No points for Wimbledon?  The ATP and WTA chose the worst answer

No points for Wimbledon? The ATP and WTA chose the worst answer

Whatever happens, this Wimbledon will be different. It may be legendary, remarkable, interesting or very forgettable, the next fortnight will tell. But he will remain apart. The London Grand Slam has lost several leading players, starting with world number one Daniil Medvedev after deciding to ban the presence of Russians and Belarusians. The former pay for Moscow’s invasion of Ukraine, the latter for their regime’s support for Vladimir Putin.

By choosing to go it alone compared to Roland-Garros and the US Open, the All England Club has placed its 2022 edition under a strange sign. The matter could have ended there. But the ATP and the WTA, unhappy with this shock treatment, wanted to respond just as drastically by refusing to award the slightest point in the ranking. A measure of retaliation, very clearly. “You don’t want Russians and Belarusians? You punish them unilaterally? Fine. Then no one will score a single point.” This is essentially the counter-attack of the two authorities.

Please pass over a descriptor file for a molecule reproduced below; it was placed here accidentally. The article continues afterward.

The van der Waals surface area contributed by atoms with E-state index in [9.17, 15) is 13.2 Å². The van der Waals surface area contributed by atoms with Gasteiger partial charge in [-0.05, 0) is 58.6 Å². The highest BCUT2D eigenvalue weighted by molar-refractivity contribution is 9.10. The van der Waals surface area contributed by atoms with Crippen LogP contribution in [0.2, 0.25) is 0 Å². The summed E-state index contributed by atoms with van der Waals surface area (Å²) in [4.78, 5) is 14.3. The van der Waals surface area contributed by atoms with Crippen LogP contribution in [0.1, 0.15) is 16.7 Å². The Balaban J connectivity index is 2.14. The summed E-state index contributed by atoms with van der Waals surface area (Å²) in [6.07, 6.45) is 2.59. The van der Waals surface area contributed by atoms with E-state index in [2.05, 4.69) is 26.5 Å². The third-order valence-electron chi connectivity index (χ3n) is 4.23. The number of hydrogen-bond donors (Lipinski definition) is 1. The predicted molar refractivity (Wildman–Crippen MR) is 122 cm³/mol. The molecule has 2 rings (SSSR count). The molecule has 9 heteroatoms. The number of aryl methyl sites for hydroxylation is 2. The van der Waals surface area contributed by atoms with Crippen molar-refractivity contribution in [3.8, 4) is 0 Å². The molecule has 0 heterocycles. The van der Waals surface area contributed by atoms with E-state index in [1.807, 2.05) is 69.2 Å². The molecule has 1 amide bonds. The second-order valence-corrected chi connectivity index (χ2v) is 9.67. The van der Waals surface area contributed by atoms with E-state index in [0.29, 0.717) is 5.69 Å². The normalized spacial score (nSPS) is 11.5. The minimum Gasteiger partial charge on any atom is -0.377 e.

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The positioning of Wimbledon can be perceived as an injustice for a Medvedev, a Rublev, a Sabalenka and all the others, ranked as the collateral damage of the politics of their leaders. Their wrong, therefore, is their birth. Everyone will see noon on their doorstep to determine if the thing is right since it is almost a matter of moral conscience. On the circuit as elsewhere, opinions diverged even if, overall, a majority found this decision excessive.

The annoying question: Is excluding Russians and Belarusians from Wimbledon a good decision?

But what was the purpose of the ATP and the WTA with this response? Both to significantly mark their disagreement and no doubt to try to put pressure on the British organizers hoping for a backpedal. It was, at best, very candid. Wimbledon was never going to reconsider its decision to finally welcome Medvedev and co with open arms. The venerable London Major, sure of his grandeur and his aura, remained straight in his boots. He was right. There was not the start of a quarter of a half of a boycott. “You don’t give us points? So we stay at home”. You speak, Charles. You don’t give up a Grand Slam tournament like that. At Wimbledon, even less.

Andy Murray had summarized the situation at the time of the announcement of the ATP, soon followed by the WTA. “I follow golf closely and have no idea how many points winning the Masters brings. Me and my friends love football and we don’t care how many points the World Cup winner gets“, he had tweeted, before clarifying his point: “The players talk a lot about this decision and everyone has their opinion. Yes, it’s hard not to get points, but Wimbledon is such an event. You think the fans are like, ‘Oh, he took 2,000 points!’ No, they say ‘Wow, he won Wimbledon‘”.